It’s been almost a year since I last wrote about Nines tech choices. I wanted to give a brief update on what’s changed and what’s stayed.
This was the one piece of the puzzle I liked the most from building Nine. Since the frontend is a static Next.js app using typescript, GraphQL pairs perfectly and having all the data and mutations in the frontend static typed is awesome!
The frontend for Nine being static is really important and has been a great experience.
There is one niggle that I need to sort out at the moment though, the frontend deploy is getting slow. We’re currently building several thousand static pages, what’s worse though, it’s growing as we get more stores online.
As you might tell from the title of this post, the backend API written in node and typescript is gone.
I am still a Rails developer and I haven’t found anything that gives me the same programmer happiness or productivity than Rails.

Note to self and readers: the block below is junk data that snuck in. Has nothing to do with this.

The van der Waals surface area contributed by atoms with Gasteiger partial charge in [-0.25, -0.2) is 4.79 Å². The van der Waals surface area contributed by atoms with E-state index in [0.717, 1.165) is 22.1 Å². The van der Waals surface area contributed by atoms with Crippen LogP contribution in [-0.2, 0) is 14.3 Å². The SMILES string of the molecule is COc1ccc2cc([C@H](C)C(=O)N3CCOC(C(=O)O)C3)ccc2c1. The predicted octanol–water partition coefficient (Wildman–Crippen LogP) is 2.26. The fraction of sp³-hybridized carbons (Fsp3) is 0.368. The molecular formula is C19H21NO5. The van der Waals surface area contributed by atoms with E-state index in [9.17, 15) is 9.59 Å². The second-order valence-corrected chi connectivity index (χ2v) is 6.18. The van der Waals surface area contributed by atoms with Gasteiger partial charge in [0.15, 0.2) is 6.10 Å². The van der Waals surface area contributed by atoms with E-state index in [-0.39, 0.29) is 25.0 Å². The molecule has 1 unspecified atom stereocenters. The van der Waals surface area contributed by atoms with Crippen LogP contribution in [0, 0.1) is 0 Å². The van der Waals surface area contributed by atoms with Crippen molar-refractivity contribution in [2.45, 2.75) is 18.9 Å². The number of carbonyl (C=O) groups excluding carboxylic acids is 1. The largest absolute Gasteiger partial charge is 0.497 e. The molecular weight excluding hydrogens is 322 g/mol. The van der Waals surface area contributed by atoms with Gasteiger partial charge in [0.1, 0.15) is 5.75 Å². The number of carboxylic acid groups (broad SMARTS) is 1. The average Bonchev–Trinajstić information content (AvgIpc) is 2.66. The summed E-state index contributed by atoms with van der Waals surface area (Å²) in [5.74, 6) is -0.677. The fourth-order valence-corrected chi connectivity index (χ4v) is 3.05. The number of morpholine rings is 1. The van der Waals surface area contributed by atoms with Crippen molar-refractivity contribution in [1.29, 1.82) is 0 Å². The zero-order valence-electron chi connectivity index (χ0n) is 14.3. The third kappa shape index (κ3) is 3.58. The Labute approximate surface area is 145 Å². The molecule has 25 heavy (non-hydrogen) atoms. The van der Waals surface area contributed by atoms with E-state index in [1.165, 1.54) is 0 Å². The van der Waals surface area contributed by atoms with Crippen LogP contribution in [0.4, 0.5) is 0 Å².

I’ve recently deployed a rewrite of the GraphQL API and store manager in Rails. I’m much happier about the stability and maintainability of this stack, especially for side projects where you don’t want them falling over.
This was spurred on by running into issues with bullmq falling over with no apparent reasons. The interactive repl for running database commands wasn’t up to scratch with what I’m used to with Ruby, holding me back from debugging issues. And just me generally not spending enough time on this stack to feel confident managing it.
Hotwire. This is something I’ve been tinkering with for quite some time and I must say I am extremely impressed.
In short, you write minimal JS, but can still building highly interactive applications, relying on Rails server-side rendering and the Turbo framework.
The store manager for Nine has lots of modals and replaces the previous React app will full feature parity, with a mere 6 stimulus controllers that are all very generic and reusable 🤯.
I’ll definitely have a few follow up posts on Hotwire, I’ve been building Happi using it and I’ve recently taken a contract role as a Rails engineer at Polywork where it’s also the tech stack of choice.
I never learn my lesson, nearly every time I have strayed away from Ruby / Rails in the past 5 years I have regretted it. Maybe I’ll stop trying new backend frameworks someday 🤷♂️